The IPCC sets out evidence that contextual factors such as ‘low per capita incomes, economic contraction, and inconsistent state institutions’ are drivers of conflict and sensitive to climate change.
The IPCC also found that ‘People living in places affected by violent conflict are particularly vulnerable to climate change’ and that ‘conflict strongly influences vulnerability to climate change impacts.’ Taking this further, the Group of Seven (G7) commissioned an independent study in 2015: A New Climate for Peace: Taking Action on Climate and Fragility Risks.
The study identified compound risks such as resource competition, livelihood insecurity, extreme weather events, volatile food prices and trans-boundary water management, as well as the unintended impacts of climate change policies, as some of the main ways in which climate change interacts with fragility.
The study also found that both mitigation and adaptation to climate change are highly relevant in addressing security and fragility risks.
Mirroring the growth in academic literature, the potential security implications of climate change have been gaining more attention from foreign and security policymakers at the national and international levels. Debates on climate change and security in the United Nations Security Council in 2007 and 2011 also underscored the issue.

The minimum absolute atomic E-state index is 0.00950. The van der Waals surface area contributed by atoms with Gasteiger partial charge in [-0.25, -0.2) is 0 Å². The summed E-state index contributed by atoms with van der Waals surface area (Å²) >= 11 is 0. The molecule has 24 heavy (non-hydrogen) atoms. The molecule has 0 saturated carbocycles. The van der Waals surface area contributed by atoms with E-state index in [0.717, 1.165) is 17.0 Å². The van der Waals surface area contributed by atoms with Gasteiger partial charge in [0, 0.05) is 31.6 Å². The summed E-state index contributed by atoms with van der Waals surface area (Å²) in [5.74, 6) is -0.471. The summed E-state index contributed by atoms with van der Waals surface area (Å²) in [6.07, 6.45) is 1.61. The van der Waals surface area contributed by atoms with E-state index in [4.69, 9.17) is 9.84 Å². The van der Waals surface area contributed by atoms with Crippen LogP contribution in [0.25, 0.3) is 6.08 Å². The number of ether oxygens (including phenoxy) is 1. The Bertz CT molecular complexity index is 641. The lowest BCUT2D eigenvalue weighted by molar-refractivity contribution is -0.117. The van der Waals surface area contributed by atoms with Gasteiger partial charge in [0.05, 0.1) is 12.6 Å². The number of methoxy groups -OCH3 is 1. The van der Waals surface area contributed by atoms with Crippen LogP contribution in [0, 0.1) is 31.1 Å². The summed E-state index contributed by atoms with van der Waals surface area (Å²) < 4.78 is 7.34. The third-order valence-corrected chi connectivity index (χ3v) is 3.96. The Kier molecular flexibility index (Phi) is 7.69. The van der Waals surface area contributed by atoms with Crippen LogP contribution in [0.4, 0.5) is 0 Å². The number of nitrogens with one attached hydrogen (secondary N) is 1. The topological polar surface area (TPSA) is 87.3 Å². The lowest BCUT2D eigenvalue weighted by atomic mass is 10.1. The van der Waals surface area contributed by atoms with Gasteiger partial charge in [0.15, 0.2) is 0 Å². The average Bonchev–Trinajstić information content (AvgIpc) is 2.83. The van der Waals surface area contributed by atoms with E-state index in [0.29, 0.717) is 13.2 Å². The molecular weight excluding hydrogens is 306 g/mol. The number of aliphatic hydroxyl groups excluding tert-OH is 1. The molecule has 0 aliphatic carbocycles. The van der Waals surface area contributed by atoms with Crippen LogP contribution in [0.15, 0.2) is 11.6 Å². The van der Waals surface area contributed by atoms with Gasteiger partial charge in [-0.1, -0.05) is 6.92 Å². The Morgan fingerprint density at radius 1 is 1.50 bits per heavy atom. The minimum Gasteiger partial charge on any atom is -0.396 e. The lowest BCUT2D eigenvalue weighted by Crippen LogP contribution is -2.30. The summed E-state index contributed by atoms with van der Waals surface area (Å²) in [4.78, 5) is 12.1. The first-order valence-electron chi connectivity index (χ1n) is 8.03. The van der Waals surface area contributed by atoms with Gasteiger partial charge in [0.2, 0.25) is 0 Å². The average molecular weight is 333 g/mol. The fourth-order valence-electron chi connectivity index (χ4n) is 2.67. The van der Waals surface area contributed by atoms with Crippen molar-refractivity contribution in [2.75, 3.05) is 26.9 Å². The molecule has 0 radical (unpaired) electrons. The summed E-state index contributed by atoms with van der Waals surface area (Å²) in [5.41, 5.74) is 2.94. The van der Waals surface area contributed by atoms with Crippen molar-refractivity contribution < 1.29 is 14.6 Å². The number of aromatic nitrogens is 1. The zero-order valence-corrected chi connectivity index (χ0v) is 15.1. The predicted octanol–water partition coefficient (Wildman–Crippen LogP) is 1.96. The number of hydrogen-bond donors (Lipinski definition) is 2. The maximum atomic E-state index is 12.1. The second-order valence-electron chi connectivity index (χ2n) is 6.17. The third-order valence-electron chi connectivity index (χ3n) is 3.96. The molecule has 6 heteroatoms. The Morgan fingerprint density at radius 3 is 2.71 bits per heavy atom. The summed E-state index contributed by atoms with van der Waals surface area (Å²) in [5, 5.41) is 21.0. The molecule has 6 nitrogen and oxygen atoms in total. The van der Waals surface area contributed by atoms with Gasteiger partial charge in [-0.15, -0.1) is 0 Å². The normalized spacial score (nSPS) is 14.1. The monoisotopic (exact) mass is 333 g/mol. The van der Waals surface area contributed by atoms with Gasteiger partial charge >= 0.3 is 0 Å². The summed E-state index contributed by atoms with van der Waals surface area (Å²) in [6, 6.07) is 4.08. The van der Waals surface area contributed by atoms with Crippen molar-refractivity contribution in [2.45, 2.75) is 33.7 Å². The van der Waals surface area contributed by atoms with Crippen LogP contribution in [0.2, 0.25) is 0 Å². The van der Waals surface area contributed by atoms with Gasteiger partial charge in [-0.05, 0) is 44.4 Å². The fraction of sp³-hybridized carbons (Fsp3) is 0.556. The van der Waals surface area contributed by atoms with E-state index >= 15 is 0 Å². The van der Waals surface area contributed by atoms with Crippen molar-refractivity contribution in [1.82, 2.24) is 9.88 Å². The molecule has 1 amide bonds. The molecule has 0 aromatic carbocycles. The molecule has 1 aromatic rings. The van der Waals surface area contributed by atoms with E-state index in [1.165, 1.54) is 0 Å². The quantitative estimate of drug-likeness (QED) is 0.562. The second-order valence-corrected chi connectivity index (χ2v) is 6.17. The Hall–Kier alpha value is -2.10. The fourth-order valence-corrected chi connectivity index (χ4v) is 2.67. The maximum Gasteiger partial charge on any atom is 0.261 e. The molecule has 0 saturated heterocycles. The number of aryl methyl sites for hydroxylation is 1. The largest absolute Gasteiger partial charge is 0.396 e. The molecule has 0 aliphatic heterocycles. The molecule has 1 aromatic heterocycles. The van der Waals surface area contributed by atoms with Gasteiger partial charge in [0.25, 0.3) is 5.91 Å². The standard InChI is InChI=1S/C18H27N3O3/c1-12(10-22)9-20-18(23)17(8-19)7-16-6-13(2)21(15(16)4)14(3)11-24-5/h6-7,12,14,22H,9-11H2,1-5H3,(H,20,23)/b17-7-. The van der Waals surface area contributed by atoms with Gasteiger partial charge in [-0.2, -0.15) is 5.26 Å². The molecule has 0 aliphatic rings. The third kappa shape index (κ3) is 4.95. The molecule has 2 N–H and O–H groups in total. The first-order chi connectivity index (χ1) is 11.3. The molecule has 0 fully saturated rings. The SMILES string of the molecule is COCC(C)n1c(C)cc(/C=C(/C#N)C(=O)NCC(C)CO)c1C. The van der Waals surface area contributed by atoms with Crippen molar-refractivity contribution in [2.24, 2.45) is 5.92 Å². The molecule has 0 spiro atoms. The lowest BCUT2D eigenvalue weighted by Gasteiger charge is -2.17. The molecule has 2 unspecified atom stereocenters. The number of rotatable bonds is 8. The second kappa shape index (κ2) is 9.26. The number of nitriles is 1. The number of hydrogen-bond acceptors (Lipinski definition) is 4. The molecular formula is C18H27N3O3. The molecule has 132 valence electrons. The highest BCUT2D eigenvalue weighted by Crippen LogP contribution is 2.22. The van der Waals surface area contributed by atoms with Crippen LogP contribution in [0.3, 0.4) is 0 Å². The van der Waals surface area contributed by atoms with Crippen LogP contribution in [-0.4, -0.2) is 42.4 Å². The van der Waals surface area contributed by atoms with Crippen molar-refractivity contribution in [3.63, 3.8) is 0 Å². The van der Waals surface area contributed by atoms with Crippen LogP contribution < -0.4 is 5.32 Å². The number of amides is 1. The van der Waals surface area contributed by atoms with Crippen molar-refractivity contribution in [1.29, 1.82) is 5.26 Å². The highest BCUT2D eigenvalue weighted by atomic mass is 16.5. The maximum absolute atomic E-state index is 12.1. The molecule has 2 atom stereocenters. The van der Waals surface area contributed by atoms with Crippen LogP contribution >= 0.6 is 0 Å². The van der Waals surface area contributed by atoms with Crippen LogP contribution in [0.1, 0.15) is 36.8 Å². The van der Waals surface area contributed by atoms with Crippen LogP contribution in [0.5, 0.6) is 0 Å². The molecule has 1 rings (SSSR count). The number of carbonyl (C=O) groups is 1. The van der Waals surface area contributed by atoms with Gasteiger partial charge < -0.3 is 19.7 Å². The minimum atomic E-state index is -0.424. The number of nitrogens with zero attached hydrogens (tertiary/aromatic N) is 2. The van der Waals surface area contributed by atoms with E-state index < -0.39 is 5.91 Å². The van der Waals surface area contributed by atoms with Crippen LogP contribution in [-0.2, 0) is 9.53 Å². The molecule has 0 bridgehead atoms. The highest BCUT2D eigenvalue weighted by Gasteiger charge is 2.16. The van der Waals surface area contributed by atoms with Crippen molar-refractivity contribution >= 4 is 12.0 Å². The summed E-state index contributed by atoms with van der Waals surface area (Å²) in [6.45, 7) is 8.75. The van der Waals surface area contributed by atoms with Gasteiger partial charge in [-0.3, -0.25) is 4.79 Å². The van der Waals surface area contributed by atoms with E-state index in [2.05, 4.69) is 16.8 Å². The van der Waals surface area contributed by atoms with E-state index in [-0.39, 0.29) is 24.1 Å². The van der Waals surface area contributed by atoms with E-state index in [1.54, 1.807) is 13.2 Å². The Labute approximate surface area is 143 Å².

In 2011 the Security Council asserted that ‘possible adverse effects of climate change may, in the long run, aggravate certain existing threats to international peace and security’.
International Policy Response
The international policy community faces practical obstacles to addressing these complex links.
For example, the 2015 global frameworks — such as the Sustainable Development Goals, the Paris Agreement on Climate Change and the Sendai Declaration on Disaster Risk Reduction — do not acknowledge the linked risks of climate change and security.
This has inhibited joined-up policy and action. However, concepts such as resilience have helped to bring the idea of ‘interconnectivity’ to the fore and an increasing number of donors are integrating individual issues across their policy, programmes and funding decision-making processes. An opportunity exists in the emerging resilience agenda to provide a thematic umbrella to integrate e orts across policy fields.